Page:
It is hypothesized that channel-interaction in cochlear implant listeners as measured in a modulation-masking experiment would be influenced by both the tonotopic overlap between masker and signal as well as an interaction between their envelopes. Two experiments were conducted to measure the effects of maskers with noisy and steady-state envelopes on modulation detection by four adult Nucleus-22 cochlear implant listeners, as a function of tonotopic distance between the masker and the signal. In the first experiment, we measured detection thresholds for a 50-Hz modulation in the envelope of a 500-Hz carrier pulse train, in the presence of a masker stimulating regions basal and apical to, as well as overlapping with, the signal. The maskers had two kinds of envelopes: (i) amplitude-modulated by flat-spectrum noise (NAM) and (ii) steady-state (SSpeak) at a level corresponding to the maximum of the noise fluctuation range. In general, modulation thresholds obtained in the presence of the NAM maskers significantly exceeded thresholds obtained with the corresponding SSpeak maskers. The ratio ρ of the threshold modulation depth m obtained with the NAM masker to that obtained with the SSpeak masker was defined as a conservative index of "envelope masking." In the second experiment, ρ was determined for two different tasks: the detection of modulation at 20 Hz and steady-state intensity increment detection. Compared to the 50-Hz modulation detection results, the ratio ρ was reduced for the 20-Hz modulation detection task and even more so for the steady-state increment detection task. It is concluded that channel-interaction can be significantly increased in cochlear implant listeners when dynamic stimuli are used in place of steady-state stimuli.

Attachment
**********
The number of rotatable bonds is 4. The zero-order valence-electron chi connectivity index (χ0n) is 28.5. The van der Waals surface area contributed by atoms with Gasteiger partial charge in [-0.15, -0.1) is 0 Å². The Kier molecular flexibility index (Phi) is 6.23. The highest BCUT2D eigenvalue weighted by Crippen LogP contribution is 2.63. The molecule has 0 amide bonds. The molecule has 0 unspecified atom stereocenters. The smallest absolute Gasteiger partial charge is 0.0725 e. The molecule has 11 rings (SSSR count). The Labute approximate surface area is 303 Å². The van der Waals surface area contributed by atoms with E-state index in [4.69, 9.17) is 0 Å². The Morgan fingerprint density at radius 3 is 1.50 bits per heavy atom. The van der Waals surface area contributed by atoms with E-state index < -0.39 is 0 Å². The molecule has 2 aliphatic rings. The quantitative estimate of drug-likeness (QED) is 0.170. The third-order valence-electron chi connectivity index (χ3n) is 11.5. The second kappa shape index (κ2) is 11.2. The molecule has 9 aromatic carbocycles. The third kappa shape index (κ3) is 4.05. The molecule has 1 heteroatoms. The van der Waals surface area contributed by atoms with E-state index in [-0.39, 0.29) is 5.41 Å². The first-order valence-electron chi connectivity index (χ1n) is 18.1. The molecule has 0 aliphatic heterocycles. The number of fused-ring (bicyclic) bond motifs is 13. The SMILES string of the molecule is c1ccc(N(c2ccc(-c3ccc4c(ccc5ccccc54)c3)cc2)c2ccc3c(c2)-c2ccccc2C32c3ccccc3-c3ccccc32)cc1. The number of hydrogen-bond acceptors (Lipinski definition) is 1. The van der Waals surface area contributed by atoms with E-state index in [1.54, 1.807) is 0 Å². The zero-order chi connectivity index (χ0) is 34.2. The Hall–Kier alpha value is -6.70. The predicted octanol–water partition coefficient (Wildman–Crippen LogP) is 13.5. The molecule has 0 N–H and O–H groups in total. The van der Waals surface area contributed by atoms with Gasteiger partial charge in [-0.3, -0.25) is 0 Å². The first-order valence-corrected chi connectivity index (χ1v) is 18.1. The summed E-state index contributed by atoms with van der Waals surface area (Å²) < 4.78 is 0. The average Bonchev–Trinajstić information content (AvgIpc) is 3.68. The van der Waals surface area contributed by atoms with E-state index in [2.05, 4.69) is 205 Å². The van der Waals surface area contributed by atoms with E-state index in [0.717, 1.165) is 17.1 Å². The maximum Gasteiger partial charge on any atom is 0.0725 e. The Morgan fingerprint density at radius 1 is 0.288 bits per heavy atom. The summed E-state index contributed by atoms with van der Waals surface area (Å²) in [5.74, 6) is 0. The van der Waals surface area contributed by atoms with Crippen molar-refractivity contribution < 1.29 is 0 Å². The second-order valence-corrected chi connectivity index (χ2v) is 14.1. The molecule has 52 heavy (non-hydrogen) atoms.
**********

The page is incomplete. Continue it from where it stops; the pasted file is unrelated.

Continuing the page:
ASJC Scopus subject areas
- Arts and Humanities (miscellaneous)
- Acoustics and Ultrasonics